Op-Ed: Popular vote makes Craig and Moffat County relevant
Coloradans deserve an open and honest discussion on the National Popular Vote Interstate Compact, which appears on November’s ballot.
Unfortunately, opponents are denying them that discussion by propagating myths and falsehoods that do nothing to make voters in Moffat County and elsewhere across northwestern Colorado relevant in presidential elections.
The compact does not abolish the Electoral College, the constitutional framework for electing the president the United States. It also does not change or undermine the Electoral College, despite what some have claimed.
As former Republican National Committee Chairman and former Maryland Lieutenant Governor Michael Steele wrote in Politico Magazine, “The compact would leave the Electoral College in place, recognizing that states already have the authority, under Article 2, Section 1 of the [United States] Constitution, to award their electors in any way they see fit.”
Opponents of the compact intentionally conflate the Electoral College with the state-based, winner-take-all method currently used by Colorado and most — but not all — states to allocate electoral votes. Not only is this method not prescribed by the U.S. Constitution, but it was never discussed by the Founding Fathers at the constitutional convention.
Moreover, other states use a different method of allocating electoral votes while preserving the Electoral College just as the Founding Fathers intended. In fact, Massachusetts has changed its method 11 times since the first presidential election. Elsewhere, Michigan changed methods three times in less than six years.
Opponents often claim that large cities would silence rural voters. If you believe in math then this is demonstrably false.
The five biggest cities in the 2010 census — New York, Los Angeles, Chicago, Houston and Philadelphia — make up just 6 percent of the national population, according to census data. Meanwhile, the top 50 cities are just 15 percent of the population, according to the same census data. As such, it is impossible for 15 percent of the country to out-vote the remaining 85 percent, unless we live in an alternative universe in which math and facts do not matter. As The Hill confirmed, “Big cities could never dominate under a national popular vote.” It is an undeniable fact that Moffat County and northwestern Colorado have become politically irrelevant as Colorado has become Democratic ‘blue’ state over the last three presidential elections: 2008, 2012 and 2016. As a result, the 3.4 million votes cast by Coloradans for the last three presidential nominees of the Republican Party have been for naught since zero of the state’s electors were allocated to Republicans.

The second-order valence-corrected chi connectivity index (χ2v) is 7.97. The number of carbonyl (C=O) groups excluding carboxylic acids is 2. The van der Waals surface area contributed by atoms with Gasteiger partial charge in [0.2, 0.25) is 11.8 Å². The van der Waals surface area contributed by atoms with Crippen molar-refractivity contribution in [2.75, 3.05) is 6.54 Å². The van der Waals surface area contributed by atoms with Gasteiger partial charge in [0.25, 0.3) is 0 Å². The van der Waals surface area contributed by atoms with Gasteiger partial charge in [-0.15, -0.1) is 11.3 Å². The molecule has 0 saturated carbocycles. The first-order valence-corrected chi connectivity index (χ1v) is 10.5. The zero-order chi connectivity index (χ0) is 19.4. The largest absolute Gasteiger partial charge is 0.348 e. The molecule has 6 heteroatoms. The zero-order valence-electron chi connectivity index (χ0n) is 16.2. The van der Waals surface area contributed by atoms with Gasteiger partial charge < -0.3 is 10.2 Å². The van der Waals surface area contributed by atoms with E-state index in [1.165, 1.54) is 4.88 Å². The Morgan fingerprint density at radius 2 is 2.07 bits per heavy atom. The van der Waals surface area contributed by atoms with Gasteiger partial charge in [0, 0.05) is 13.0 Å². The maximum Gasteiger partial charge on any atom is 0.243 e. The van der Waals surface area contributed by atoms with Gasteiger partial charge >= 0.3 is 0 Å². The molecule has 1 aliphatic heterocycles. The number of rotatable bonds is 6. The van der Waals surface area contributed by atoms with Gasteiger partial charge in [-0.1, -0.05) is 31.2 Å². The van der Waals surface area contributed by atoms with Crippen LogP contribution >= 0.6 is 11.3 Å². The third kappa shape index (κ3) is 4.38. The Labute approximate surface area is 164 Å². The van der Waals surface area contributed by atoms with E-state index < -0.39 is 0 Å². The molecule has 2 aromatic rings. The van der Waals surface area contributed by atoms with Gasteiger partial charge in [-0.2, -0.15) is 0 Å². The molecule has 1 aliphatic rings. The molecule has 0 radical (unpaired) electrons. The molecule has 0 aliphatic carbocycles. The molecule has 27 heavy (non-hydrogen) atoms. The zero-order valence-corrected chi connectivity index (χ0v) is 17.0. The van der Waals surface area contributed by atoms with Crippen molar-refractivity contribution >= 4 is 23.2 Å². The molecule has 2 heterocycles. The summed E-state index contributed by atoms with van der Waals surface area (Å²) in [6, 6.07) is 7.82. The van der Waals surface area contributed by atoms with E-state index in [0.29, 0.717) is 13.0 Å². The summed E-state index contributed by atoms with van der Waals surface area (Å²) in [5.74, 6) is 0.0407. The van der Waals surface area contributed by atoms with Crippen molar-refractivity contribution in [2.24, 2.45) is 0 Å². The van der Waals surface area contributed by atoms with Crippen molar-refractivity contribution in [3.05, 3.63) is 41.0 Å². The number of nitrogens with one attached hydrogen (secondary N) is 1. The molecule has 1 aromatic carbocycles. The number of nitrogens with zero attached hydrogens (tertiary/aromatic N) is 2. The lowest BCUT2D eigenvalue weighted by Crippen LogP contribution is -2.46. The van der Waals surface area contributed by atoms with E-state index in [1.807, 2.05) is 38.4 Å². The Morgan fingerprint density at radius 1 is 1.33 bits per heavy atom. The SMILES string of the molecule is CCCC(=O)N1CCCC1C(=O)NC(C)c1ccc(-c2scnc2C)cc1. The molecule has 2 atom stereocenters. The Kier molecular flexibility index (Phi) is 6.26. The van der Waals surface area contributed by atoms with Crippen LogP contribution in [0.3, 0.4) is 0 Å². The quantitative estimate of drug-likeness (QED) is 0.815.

Voters in Moffat County are irrelevant in the same way that rural voters in Wyoming, Montana, the Dakotas and Kansas are ignored.
This changes under the National Popular Vote Interstate Compact.
The constitutionally conservative reform guarantees the presidency to the candidate who receives the most votes. By doing so, it amplifies the voice of rural ‘red’ voters.
No longer would the campaign be decided by Florida and the handful of other battleground states. Instead, presidential candidates would run a truly national campaign, which would put the interests of rural voters on the front burner. Every Colorado voter would be relevant again.
This explains why President Donald J. Trump has said he supports a popular vote. Trump knows he would win if suddenly ‘red’ America mattered.
The bottom line: Right now, we elect a president of the Battleground States. Under the National Popular Vote Interstate Compact, we would have a president of the United States elected in large part by the voters of rural America, including in northwestern Colorado.
Dennis Lennox is campaign manager of Conservatives for Yes on National Popular Vote. Find out more at http://www.conservativesforyesonnationalpopularvote.com.
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